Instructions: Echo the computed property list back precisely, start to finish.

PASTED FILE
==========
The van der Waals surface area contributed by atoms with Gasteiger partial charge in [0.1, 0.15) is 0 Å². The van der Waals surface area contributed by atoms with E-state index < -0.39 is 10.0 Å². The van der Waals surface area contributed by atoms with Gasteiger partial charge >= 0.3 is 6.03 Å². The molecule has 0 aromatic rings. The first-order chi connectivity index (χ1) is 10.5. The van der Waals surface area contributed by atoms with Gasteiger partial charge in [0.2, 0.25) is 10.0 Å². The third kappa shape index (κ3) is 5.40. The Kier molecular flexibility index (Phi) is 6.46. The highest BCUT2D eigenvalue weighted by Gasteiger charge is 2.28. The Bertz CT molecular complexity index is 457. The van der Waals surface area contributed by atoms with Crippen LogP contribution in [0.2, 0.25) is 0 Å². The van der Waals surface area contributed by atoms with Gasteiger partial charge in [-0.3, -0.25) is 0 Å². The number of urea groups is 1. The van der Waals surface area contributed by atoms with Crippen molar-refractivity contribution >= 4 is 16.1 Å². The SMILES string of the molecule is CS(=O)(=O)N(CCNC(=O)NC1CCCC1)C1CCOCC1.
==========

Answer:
The van der Waals surface area contributed by atoms with Gasteiger partial charge in [0.1, 0.15) is 0 Å². The van der Waals surface area contributed by atoms with E-state index < -0.39 is 10.0 Å². The van der Waals surface area contributed by atoms with Gasteiger partial charge >= 0.3 is 6.03 Å². The molecule has 0 aromatic rings. The first-order chi connectivity index (χ1) is 10.5. The van der Waals surface area contributed by atoms with Gasteiger partial charge in [0.2, 0.25) is 10.0 Å². The third kappa shape index (κ3) is 5.40. The Kier molecular flexibility index (Phi) is 6.46. The highest BCUT2D eigenvalue weighted by Gasteiger charge is 2.28. The Bertz CT molecular complexity index is 457. The van der Waals surface area contributed by atoms with Crippen LogP contribution in [0.2, 0.25) is 0 Å². The van der Waals surface area contributed by atoms with Gasteiger partial charge in [-0.3, -0.25) is 0 Å². The number of urea groups is 1. The van der Waals surface area contributed by atoms with Crippen molar-refractivity contribution >= 4 is 16.1 Å². The SMILES string of the molecule is CS(=O)(=O)N(CCNC(=O)NC1CCCC1)C1CCOCC1.